Ontario Judge Orders Disclosure Of Facebook Profile

An Ontario judge has ordered a party to a civil litigation case arising from a motor vehicle accident to hand over the contents of their private Facebook profile.  Importantly, the judge ruled that "a party who maintains a private, or limited access, Facebook profile stands in no different position than one who sets up a publicly-available profile."  The judge seems to have arrived at that conclusion based on her understanding of Facebook:

a court can infer from the social networking purpose of Facebook, and the applications it offers to users such as the posting of photographs, that users intend to take advantage of Facebook’s applications to make personal information available to others.  From the general evidence about Facebook filed on this motion it is clear that Facebook is not used as a means by which account holders carry on monologues with themselves; it is a device by which users share with others information about who they are, what they like, what they do, and where they go, in varying degrees of detail.  Facebook profiles are not designed to function as diaries; they enable users to construct personal networks or communities of “friends” with whom they can share information about themselves, and on which “friends” can post information about the user.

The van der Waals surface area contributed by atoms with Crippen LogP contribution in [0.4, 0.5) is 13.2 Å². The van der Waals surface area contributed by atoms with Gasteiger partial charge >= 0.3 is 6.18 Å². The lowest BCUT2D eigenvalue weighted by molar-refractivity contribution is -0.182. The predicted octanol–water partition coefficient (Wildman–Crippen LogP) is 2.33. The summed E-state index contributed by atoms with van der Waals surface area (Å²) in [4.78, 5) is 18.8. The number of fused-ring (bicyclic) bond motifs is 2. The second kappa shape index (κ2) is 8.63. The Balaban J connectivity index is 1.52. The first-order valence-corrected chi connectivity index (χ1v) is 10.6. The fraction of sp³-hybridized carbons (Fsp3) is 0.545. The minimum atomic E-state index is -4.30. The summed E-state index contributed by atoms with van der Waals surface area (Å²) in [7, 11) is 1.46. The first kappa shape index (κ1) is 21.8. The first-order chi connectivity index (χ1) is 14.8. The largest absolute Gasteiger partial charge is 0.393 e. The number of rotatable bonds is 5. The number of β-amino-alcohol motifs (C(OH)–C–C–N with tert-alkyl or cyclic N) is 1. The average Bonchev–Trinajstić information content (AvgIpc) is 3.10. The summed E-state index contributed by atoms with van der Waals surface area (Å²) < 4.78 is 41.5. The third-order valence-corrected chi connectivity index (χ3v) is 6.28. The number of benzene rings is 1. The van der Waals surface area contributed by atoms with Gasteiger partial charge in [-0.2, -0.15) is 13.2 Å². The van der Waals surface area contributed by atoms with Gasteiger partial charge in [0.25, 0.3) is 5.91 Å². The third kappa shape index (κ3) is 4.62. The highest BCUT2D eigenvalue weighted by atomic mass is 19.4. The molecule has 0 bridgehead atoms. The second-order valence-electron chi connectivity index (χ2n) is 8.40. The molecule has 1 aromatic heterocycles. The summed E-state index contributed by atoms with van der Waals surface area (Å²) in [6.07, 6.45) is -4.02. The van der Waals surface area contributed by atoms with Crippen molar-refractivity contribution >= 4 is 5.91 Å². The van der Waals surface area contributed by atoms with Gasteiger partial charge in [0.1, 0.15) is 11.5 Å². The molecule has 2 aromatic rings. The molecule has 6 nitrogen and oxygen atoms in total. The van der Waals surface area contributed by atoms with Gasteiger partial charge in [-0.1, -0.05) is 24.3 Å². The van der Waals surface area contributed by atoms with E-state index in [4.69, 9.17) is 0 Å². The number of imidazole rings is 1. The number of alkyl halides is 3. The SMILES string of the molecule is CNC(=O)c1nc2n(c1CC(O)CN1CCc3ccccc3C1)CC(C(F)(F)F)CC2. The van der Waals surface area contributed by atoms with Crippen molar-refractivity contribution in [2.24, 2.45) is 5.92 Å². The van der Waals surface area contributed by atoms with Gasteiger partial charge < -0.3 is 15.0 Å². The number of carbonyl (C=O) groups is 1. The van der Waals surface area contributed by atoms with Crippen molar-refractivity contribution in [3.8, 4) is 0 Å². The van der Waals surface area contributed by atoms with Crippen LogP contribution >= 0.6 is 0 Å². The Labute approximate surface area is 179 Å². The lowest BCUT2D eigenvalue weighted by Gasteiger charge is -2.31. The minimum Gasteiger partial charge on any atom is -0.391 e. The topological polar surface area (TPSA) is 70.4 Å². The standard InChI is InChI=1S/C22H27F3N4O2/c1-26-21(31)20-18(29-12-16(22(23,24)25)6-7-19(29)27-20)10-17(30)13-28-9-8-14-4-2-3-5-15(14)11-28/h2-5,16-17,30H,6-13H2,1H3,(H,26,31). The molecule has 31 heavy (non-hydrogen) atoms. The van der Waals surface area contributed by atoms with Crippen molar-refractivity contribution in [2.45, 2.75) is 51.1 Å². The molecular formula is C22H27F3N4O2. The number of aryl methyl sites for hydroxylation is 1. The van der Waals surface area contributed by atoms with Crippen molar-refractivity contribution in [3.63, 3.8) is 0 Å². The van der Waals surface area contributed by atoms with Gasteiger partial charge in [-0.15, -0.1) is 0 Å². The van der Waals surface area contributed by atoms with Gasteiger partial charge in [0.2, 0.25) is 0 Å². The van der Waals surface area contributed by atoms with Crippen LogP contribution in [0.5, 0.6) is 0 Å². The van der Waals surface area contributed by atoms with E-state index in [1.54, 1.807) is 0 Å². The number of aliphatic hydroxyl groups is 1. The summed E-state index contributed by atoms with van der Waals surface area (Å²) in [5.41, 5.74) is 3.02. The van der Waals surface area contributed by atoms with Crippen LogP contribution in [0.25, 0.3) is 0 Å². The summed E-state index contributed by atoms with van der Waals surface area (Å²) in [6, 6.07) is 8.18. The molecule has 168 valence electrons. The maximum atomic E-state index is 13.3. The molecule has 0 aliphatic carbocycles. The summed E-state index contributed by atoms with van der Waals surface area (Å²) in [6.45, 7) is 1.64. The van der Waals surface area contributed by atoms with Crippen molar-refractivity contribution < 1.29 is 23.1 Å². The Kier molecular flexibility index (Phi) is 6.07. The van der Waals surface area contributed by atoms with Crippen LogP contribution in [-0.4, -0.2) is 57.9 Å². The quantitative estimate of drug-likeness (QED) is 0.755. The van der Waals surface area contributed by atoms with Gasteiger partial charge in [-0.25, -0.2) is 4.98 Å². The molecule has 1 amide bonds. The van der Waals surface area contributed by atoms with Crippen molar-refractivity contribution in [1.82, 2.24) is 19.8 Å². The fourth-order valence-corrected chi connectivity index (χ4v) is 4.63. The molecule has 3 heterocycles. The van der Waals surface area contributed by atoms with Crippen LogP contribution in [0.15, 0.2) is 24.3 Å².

Case name is Leduc v. Roman.


  1. Nice precedent!
    Does she use Facebook? Maybe if she did she might reconsider the equation that “privacy” settings are futile and transparent in the eyes of the law, as this sets some very undesirable precedent.